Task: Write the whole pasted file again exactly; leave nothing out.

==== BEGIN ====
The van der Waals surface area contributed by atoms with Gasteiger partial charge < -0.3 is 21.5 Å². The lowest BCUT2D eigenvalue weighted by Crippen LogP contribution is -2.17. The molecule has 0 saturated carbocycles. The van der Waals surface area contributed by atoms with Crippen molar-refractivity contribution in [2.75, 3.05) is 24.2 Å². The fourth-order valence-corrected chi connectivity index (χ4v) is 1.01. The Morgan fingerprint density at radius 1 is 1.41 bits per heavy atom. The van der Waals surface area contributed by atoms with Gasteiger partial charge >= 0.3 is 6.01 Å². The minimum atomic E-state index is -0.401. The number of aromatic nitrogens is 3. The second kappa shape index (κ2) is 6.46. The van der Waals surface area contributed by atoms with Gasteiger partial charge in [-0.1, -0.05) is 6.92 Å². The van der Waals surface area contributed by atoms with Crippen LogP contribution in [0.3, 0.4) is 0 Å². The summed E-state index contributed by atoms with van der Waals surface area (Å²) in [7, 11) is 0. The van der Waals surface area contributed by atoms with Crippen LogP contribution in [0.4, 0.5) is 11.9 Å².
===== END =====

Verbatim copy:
The van der Waals surface area contributed by atoms with Gasteiger partial charge < -0.3 is 21.5 Å². The lowest BCUT2D eigenvalue weighted by Crippen LogP contribution is -2.17. The molecule has 0 saturated carbocycles. The van der Waals surface area contributed by atoms with Crippen molar-refractivity contribution in [2.75, 3.05) is 24.2 Å². The fourth-order valence-corrected chi connectivity index (χ4v) is 1.01. The Morgan fingerprint density at radius 1 is 1.41 bits per heavy atom. The van der Waals surface area contributed by atoms with Gasteiger partial charge >= 0.3 is 6.01 Å². The minimum atomic E-state index is -0.401. The number of aromatic nitrogens is 3. The second kappa shape index (κ2) is 6.46. The van der Waals surface area contributed by atoms with Gasteiger partial charge in [-0.1, -0.05) is 6.92 Å². The van der Waals surface area contributed by atoms with Crippen LogP contribution in [0.3, 0.4) is 0 Å². The summed E-state index contributed by atoms with van der Waals surface area (Å²) in [7, 11) is 0. The van der Waals surface area contributed by atoms with Crippen LogP contribution in [0.4, 0.5) is 11.9 Å².